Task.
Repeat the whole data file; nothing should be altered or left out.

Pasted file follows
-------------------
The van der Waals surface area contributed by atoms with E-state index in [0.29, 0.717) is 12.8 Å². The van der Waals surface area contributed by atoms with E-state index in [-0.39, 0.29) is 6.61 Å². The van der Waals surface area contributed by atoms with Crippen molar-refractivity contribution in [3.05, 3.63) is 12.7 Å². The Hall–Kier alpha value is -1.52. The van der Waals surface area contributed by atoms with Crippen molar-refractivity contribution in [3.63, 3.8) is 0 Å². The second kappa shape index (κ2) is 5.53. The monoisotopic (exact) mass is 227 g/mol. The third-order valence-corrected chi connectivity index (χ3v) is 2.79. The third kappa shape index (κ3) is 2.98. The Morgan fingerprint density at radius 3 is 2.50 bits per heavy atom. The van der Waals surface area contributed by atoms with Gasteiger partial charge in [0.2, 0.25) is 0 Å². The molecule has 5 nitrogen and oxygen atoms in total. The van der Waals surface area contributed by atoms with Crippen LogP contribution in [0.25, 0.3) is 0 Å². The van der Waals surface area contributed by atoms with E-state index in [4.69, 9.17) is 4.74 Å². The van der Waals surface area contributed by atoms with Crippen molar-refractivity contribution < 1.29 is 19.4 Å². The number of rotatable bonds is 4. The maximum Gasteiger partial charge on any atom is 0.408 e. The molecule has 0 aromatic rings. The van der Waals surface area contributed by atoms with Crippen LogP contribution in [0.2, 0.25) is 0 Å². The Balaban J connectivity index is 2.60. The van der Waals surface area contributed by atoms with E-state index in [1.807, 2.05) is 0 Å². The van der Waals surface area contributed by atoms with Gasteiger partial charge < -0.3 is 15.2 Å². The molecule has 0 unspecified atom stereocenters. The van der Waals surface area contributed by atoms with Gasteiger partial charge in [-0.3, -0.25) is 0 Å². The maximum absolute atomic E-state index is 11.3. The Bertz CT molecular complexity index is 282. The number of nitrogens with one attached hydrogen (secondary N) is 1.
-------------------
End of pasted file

The van der Waals surface area contributed by atoms with E-state index in [0.29, 0.717) is 12.8 Å². The van der Waals surface area contributed by atoms with E-state index in [-0.39, 0.29) is 6.61 Å². The van der Waals surface area contributed by atoms with Crippen molar-refractivity contribution in [3.05, 3.63) is 12.7 Å². The Hall–Kier alpha value is -1.52. The van der Waals surface area contributed by atoms with Crippen molar-refractivity contribution in [3.63, 3.8) is 0 Å². The second kappa shape index (κ2) is 5.53. The monoisotopic (exact) mass is 227 g/mol. The third-order valence-corrected chi connectivity index (χ3v) is 2.79. The third kappa shape index (κ3) is 2.98. The Morgan fingerprint density at radius 3 is 2.50 bits per heavy atom. The van der Waals surface area contributed by atoms with Gasteiger partial charge in [0.2, 0.25) is 0 Å². The molecule has 5 nitrogen and oxygen atoms in total. The van der Waals surface area contributed by atoms with Crippen LogP contribution in [0.25, 0.3) is 0 Å². The van der Waals surface area contributed by atoms with E-state index in [4.69, 9.17) is 4.74 Å². The van der Waals surface area contributed by atoms with Crippen molar-refractivity contribution < 1.29 is 19.4 Å². The number of rotatable bonds is 4. The maximum Gasteiger partial charge on any atom is 0.408 e. The molecule has 0 aromatic rings. The van der Waals surface area contributed by atoms with Crippen LogP contribution in [0.2, 0.25) is 0 Å². The Balaban J connectivity index is 2.60. The van der Waals surface area contributed by atoms with E-state index in [1.807, 2.05) is 0 Å². The van der Waals surface area contributed by atoms with Gasteiger partial charge < -0.3 is 15.2 Å². The molecule has 0 unspecified atom stereocenters. The van der Waals surface area contributed by atoms with Gasteiger partial charge in [-0.3, -0.25) is 0 Å². The maximum absolute atomic E-state index is 11.3. The Bertz CT molecular complexity index is 282. The number of nitrogens with one attached hydrogen (secondary N) is 1.